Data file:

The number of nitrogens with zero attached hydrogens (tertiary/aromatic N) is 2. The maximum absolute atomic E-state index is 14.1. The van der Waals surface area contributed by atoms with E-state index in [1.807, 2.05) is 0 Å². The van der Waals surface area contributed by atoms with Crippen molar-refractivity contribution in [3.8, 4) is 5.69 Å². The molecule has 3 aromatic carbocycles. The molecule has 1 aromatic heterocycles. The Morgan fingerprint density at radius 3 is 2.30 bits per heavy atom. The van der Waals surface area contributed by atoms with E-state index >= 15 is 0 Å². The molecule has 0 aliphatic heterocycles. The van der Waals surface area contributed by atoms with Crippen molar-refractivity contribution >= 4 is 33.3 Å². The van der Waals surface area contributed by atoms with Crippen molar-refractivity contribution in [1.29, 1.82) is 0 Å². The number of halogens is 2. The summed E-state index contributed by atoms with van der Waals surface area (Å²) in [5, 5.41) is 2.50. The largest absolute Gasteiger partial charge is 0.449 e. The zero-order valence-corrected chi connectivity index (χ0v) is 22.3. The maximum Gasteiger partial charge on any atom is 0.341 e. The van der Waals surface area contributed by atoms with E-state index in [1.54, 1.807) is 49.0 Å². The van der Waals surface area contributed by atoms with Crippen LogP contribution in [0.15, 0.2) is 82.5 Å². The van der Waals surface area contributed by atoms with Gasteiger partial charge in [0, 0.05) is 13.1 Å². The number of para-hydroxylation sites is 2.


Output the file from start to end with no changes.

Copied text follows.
The number of nitrogens with zero attached hydrogens (tertiary/aromatic N) is 2. The maximum absolute atomic E-state index is 14.1. The van der Waals surface area contributed by atoms with E-state index in [1.807, 2.05) is 0 Å². The van der Waals surface area contributed by atoms with Crippen molar-refractivity contribution in [3.8, 4) is 5.69 Å². The molecule has 3 aromatic carbocycles. The molecule has 1 aromatic heterocycles. The Morgan fingerprint density at radius 3 is 2.30 bits per heavy atom. The van der Waals surface area contributed by atoms with E-state index >= 15 is 0 Å². The molecule has 0 aliphatic heterocycles. The van der Waals surface area contributed by atoms with Crippen molar-refractivity contribution >= 4 is 33.3 Å². The van der Waals surface area contributed by atoms with Crippen molar-refractivity contribution in [1.29, 1.82) is 0 Å². The number of halogens is 2. The summed E-state index contributed by atoms with van der Waals surface area (Å²) in [5, 5.41) is 2.50. The largest absolute Gasteiger partial charge is 0.449 e. The zero-order valence-corrected chi connectivity index (χ0v) is 22.3. The maximum Gasteiger partial charge on any atom is 0.341 e. The van der Waals surface area contributed by atoms with E-state index in [1.54, 1.807) is 49.0 Å². The van der Waals surface area contributed by atoms with Crippen LogP contribution in [0.15, 0.2) is 82.5 Å². The van der Waals surface area contributed by atoms with Gasteiger partial charge in [0, 0.05) is 13.1 Å². The number of para-hydroxylation sites is 2.